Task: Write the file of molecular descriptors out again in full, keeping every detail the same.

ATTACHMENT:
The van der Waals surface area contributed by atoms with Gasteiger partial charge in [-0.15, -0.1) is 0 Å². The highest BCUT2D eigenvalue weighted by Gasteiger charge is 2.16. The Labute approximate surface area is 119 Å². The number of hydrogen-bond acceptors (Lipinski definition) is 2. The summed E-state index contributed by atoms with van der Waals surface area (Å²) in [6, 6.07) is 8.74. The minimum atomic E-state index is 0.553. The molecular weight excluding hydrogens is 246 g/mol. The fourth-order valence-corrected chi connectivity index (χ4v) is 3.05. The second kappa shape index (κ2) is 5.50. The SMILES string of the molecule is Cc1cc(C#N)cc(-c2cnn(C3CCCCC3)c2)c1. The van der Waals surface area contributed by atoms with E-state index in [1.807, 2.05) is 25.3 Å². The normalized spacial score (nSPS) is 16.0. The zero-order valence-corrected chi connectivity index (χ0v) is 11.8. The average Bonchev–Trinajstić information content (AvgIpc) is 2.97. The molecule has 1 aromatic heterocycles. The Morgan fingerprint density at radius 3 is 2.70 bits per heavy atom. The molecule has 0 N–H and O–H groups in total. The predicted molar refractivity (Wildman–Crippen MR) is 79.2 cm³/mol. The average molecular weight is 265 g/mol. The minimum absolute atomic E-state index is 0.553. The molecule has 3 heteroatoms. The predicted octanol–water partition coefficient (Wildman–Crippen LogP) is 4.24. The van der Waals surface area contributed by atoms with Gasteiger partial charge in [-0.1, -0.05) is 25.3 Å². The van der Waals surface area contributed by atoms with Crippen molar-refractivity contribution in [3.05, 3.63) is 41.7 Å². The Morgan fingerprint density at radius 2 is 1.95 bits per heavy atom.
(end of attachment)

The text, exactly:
The van der Waals surface area contributed by atoms with Gasteiger partial charge in [-0.15, -0.1) is 0 Å². The highest BCUT2D eigenvalue weighted by Gasteiger charge is 2.16. The Labute approximate surface area is 119 Å². The number of hydrogen-bond acceptors (Lipinski definition) is 2. The summed E-state index contributed by atoms with van der Waals surface area (Å²) in [6, 6.07) is 8.74. The minimum atomic E-state index is 0.553. The molecular weight excluding hydrogens is 246 g/mol. The fourth-order valence-corrected chi connectivity index (χ4v) is 3.05. The second kappa shape index (κ2) is 5.50. The SMILES string of the molecule is Cc1cc(C#N)cc(-c2cnn(C3CCCCC3)c2)c1. The van der Waals surface area contributed by atoms with E-state index in [1.807, 2.05) is 25.3 Å². The normalized spacial score (nSPS) is 16.0. The zero-order valence-corrected chi connectivity index (χ0v) is 11.8. The average Bonchev–Trinajstić information content (AvgIpc) is 2.97. The molecule has 1 aromatic heterocycles. The Morgan fingerprint density at radius 3 is 2.70 bits per heavy atom. The molecule has 0 N–H and O–H groups in total. The predicted molar refractivity (Wildman–Crippen MR) is 79.2 cm³/mol. The average molecular weight is 265 g/mol. The minimum absolute atomic E-state index is 0.553. The molecule has 3 heteroatoms. The predicted octanol–water partition coefficient (Wildman–Crippen LogP) is 4.24. The van der Waals surface area contributed by atoms with Gasteiger partial charge in [-0.1, -0.05) is 25.3 Å². The van der Waals surface area contributed by atoms with Crippen molar-refractivity contribution in [3.05, 3.63) is 41.7 Å². The Morgan fingerprint density at radius 2 is 1.95 bits per heavy atom.